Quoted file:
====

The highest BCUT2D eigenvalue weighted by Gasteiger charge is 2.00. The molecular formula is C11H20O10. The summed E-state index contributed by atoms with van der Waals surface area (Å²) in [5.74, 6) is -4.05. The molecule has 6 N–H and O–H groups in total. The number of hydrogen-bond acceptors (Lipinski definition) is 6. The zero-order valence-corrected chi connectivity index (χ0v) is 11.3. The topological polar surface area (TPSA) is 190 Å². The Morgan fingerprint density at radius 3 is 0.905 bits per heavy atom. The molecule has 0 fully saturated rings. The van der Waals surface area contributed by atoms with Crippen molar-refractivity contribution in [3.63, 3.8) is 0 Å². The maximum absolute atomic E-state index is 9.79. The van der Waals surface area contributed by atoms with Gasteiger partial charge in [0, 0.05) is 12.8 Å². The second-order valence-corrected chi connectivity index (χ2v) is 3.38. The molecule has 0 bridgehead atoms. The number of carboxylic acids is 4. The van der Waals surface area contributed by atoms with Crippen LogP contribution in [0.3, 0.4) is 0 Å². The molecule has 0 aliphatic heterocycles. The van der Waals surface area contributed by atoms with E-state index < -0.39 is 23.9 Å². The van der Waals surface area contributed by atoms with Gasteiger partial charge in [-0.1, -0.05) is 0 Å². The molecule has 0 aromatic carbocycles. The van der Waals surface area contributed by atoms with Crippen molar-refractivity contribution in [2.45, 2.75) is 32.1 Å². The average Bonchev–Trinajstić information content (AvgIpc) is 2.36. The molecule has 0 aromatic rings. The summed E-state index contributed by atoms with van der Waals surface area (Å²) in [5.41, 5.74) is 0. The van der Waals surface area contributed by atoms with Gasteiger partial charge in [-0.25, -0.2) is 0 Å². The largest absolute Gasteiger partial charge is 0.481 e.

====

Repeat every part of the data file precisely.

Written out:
The highest BCUT2D eigenvalue weighted by Gasteiger charge is 2.00. The molecular formula is C11H20O10. The summed E-state index contributed by atoms with van der Waals surface area (Å²) in [5.74, 6) is -4.05. The molecule has 6 N–H and O–H groups in total. The number of hydrogen-bond acceptors (Lipinski definition) is 6. The zero-order valence-corrected chi connectivity index (χ0v) is 11.3. The topological polar surface area (TPSA) is 190 Å². The Morgan fingerprint density at radius 3 is 0.905 bits per heavy atom. The molecule has 0 fully saturated rings. The van der Waals surface area contributed by atoms with Crippen molar-refractivity contribution in [3.63, 3.8) is 0 Å². The maximum absolute atomic E-state index is 9.79. The van der Waals surface area contributed by atoms with Gasteiger partial charge in [0, 0.05) is 12.8 Å². The second-order valence-corrected chi connectivity index (χ2v) is 3.38. The molecule has 0 bridgehead atoms. The number of carboxylic acids is 4. The van der Waals surface area contributed by atoms with Crippen LogP contribution in [0.3, 0.4) is 0 Å². The molecule has 0 aliphatic heterocycles. The van der Waals surface area contributed by atoms with E-state index < -0.39 is 23.9 Å². The van der Waals surface area contributed by atoms with Gasteiger partial charge in [-0.1, -0.05) is 0 Å². The molecule has 0 aromatic carbocycles. The van der Waals surface area contributed by atoms with Crippen molar-refractivity contribution in [2.45, 2.75) is 32.1 Å². The average Bonchev–Trinajstić information content (AvgIpc) is 2.36. The molecule has 0 aromatic rings. The summed E-state index contributed by atoms with van der Waals surface area (Å²) in [5.41, 5.74) is 0. The van der Waals surface area contributed by atoms with Gasteiger partial charge in [-0.25, -0.2) is 0 Å². The largest absolute Gasteiger partial charge is 0.481 e.